Across the country, there are thousands of stem cell clinics offering procedures for treating musculoskeletal injuries, osteoarthritis, and other conditions. A good majority of them conduct procedures using only autologous material. That is important because the use of minimally-manipulated autologous material is that which allows them to operate without further FDA approval.
So what is so special about autologous stem cells? The answer to that question and more is discussed in this post. Suffice it to say that doctors who maintain stem cell procedures in compliance with current FDA regulations can utilize autologous material in a safe way that poses very little risk to patients.
Definition of Autologous Material
By its nature, medicine deals with all sorts of biological material including blood, skin, and so forth. The term ‘autologous material’ is very specific to that kind of biological material donated by the person being treated. So let’s say you visit your doctor to receive stem cell injections for osteoarthritis in your knee. If he extracts those stem cells from your blood or fat tissue, he is extracting autologous material.
This understanding of autologous material is critically important to the regenerative medicine debate. A typical stem cell procedure utilizing autologous material is extremely safe for the simple fact that patients are being treated with their own stem cells. They are not being treated with cells taken from strangers. Thus, there is no risk of rejection and very little risk of complications.
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But What About…
Perhaps you are ready to object based on some of the stories you’ve read in the news. For example, maybe you have heard about all those people made sick by contaminated stem cell products shipped to clinics in Florida, Texas, and Arizona. Do not just assume. Read all of the details.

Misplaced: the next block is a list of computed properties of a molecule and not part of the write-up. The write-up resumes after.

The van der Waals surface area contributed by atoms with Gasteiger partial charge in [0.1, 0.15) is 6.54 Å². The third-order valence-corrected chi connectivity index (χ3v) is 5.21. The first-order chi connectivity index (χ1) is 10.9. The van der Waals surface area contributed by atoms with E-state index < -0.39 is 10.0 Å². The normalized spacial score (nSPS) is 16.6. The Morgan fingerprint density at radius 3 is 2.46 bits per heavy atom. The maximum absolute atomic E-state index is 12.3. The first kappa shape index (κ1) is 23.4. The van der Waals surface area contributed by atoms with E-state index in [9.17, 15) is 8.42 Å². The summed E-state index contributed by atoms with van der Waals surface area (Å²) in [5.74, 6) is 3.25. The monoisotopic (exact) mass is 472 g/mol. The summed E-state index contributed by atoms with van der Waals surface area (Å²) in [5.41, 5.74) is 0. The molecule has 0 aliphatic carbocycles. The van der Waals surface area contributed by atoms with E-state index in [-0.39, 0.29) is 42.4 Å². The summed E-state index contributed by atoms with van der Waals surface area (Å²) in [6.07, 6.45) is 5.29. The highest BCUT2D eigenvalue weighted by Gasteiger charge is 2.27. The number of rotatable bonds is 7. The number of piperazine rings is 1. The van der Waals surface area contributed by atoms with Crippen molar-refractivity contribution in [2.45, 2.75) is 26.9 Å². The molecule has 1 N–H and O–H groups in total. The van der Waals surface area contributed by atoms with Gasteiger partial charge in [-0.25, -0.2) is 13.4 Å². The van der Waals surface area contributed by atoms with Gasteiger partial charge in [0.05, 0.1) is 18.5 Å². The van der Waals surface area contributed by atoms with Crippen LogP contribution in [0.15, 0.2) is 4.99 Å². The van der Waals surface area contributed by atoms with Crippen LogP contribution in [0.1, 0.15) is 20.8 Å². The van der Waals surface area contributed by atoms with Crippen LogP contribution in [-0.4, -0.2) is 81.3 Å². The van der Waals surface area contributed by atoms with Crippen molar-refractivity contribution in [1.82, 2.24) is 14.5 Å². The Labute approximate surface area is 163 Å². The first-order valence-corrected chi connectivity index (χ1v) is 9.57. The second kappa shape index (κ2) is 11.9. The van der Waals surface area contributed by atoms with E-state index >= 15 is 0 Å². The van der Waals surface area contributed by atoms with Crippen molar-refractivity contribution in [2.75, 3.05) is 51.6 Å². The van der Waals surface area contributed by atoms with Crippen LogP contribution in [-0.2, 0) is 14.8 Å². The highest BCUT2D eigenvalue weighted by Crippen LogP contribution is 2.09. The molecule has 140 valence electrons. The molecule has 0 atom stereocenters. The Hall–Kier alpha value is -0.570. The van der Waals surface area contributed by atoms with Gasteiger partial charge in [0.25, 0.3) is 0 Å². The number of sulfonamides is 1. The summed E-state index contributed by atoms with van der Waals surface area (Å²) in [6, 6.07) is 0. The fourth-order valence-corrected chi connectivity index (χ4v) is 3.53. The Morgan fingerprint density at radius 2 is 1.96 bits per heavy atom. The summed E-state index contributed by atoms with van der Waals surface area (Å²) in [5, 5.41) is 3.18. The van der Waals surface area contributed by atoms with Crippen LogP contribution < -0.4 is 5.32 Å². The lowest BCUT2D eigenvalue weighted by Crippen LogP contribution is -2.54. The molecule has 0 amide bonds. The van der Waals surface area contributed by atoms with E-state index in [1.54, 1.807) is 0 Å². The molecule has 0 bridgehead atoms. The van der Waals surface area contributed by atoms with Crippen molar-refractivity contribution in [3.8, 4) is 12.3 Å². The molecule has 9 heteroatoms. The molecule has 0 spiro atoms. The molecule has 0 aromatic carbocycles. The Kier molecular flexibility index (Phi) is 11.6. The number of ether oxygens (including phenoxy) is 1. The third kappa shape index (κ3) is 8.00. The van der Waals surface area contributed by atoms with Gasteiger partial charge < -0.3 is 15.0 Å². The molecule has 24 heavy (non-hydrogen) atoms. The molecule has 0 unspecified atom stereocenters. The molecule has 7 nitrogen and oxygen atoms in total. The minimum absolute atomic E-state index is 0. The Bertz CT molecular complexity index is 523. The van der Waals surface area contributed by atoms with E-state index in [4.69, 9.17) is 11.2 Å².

The fact that those clinics were using stem cell products obtained from a third party clearly means they were not using autologous material. In addition, those stem cell products contained more than just stem cells. They also contained additional substances added by the provider. This is a clear violation of FDA regulations.
The provider was issued a warning letter and instructed to cease providing products not in compliance with the rules. If they do continue anyway, we can only assume the FDA will go after them even more aggressively.
Not Appropriate for Every Condition
You might also remember the stories of the three women from Florida who were blinded after being treated for macular degeneration via stem cell injections. Again, do not just assume those three cases prove that stem cell injections are bad across the board. Read the details.
Stem cells taken from fat tissue or blood are very specific kinds of cells. They are mesenchymal stem cells that can only differentiate into the same types of tissue from which they are extracted. As such, they are not appropriate for macular degeneration. The procedures never should have been performed to begin with.
Apex Biologix, a Utah company that supplies doctors and medical clinics with regenerative medicine equipment and supplies, is quick to remind consumers that stem cell injections are not appropriate for every condition. They are absolutely correct.
We still have a long way to go before we fully understand the mechanisms behind what stem cells do. For now, the number of applications for which stem cell treatments are appropriate is very limited. They are limited to procedures in which autologous stem cells can be extracted, processed, and injected into the site of injury or disease in order to promote healing. Anything outside of autologous mesenchymal treatments is not yet ready for prime time.